Like the groundhog of February predicting spring, the Qing Ming national holiday, celebrated this week in China, provides a folk forecast about harvest prospects.
This year’s forecast is favorable. World Tea News contacted a dozen growers in several different tea producing regions, curious about their direct observations on harvest conditions, prices, and the weather.
Weather patterns have been erratic as of late. In the past two years, torrential rains, odd highs and low temperatures, unexpected snow and rains that arrived early or late reduced quality and made harvesting more difficult.
Qing Ming is a family festival, a time to honor ancestors, which is why it called tomb sweeping day. Grave sites are gathering places for a brief ritual of burning incensed paper and tidying up the site. This date also marks the first day of the tea harvest. Teas processed prior to April 5 are known as Mingqian. Those that follow are considered the first harvest.
Growers in lower altitudes and with favorable weather began harvesting pre-Qing Ming teas on March 21. Today temperatures range from 65-75 (190C – 240C) degrees across much of the country.
Cindy Chen lives in Wuyishan on a family garden that hand-sorts and processes leaves. She said some cultivars ripened a bit late. “March 21 was our first day of tea processing the 2018 new harvest. It was a sunny day, today is sunny too, good for white tea. One tea we grow is Bai Mu Dan and one is Silver Needle, both are fresh and sweet, good pre-Qing Ming,” writes Chen.
Wuyi Origin also sells teas from Guangdong. Baiye and Chiye are the primary cultivars. Baiye is ready about a week before the end of March. The bushes on Lingtou are like no other bushes on Phoenix Mountain, she explains, “they are tall, but not so tall as to need a ladder, but a stool is really needed.”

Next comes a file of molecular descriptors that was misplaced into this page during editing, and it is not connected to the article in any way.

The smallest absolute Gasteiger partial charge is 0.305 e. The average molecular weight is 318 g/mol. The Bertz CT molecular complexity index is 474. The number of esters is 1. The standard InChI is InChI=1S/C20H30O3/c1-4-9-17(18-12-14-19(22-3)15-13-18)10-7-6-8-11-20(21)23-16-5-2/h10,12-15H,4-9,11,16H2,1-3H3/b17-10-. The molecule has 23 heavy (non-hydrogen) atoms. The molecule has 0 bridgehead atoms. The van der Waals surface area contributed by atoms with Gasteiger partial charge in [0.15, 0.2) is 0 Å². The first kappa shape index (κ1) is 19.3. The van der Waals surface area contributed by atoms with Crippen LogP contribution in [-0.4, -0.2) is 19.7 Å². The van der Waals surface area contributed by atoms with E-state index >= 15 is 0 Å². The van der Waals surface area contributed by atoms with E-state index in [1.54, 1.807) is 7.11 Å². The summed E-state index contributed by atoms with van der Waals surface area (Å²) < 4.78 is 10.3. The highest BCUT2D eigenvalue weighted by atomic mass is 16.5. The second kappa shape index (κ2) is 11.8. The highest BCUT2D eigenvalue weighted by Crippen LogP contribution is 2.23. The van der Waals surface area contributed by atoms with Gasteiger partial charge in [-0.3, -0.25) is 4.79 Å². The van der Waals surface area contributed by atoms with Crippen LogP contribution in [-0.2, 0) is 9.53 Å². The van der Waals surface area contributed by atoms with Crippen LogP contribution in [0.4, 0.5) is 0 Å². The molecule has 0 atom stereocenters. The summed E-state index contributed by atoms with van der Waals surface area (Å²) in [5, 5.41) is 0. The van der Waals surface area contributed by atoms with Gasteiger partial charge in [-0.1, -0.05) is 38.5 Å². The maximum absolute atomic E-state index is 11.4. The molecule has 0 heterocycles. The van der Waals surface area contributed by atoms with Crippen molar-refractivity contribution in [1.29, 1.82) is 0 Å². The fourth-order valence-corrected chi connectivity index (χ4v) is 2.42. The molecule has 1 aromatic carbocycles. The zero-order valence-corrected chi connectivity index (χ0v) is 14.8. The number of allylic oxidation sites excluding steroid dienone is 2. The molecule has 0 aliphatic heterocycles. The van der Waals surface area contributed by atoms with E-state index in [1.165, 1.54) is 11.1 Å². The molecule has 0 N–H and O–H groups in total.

Austin Hodge, founder at Seven Cups Fine Chinese Tea, in Tucson writes that “China’s tea fields have had a relatively mild start to the season, which is great news. Every tea grower holds their breath through the late winter, hoping the weather will cooperate long enough for them to harvest their first (and most profitable) leaves.”
Hodge expects the first spring teas to arrive shortly.
China avoided the late spring coldness of the past year so yield will increase, predicts Shengyuan Chen of Firsd Tea, a New Jersey based wholesaler of Chinese teas.
“White tea remains popular in China market so it’s making export even more difficult for customers who are looking for high grade white teas such as Silver Needle and high grade Bai Mu Dan,” said Chen. The price for fresh leaves has gone up by 30-50 percent compared with last year. The dollar-to-yuan exchange rate is expected to remain at the current level, she said. The price for pre-QingMing West Lake Longjing is higher than last year, “but it’s expected to drop drastically after QingMing and Guyu because of weather,” she said.
Cindy Chen said that wholesale prices this year are $120 per kilo for the Bai Mu Dan and $160 per kilo for the Silver Needle. In 2017 West Lake Longjing teas wholesaled between 1,800 and 2,500 yuan ($280 to $400). Retail prices can be steep, observes Huang Wei, a research associate at Shanghai Library. She explains that a combination of rising labor costs and limited quantities drive retail prices to $2.50 per gram (6,000 to 8,000 yuan or $1,275 for 500 grams).
“The 2018 Qing Ming is much better than before. The weather is caring for Chinese tea farmer, not too much rains, much sunniness for good harvest,” writes Lee Peng. He owns and operates Wuhan Jiarun Huiming Tea in Hubei, China.
Pluckers harvesting tea in India are paid $2 per day. Chinese tea workers in Zhejiang earn as much as $28 per day, accounting for about 50 percent of the processing cost.
News agency Xinhua traveled to Gaofeng Village and later to Jinhua Village in Pingli Country, in northwest China’s Shaanxi Province to witness the early plucking.
In the south reporters traveled to Guanshanhu District in Guiyang, in China’s southwest Guizhou Province last week, finding good weather and fields crowded with tea pluckers. See this slideshow of photos of growers from across China.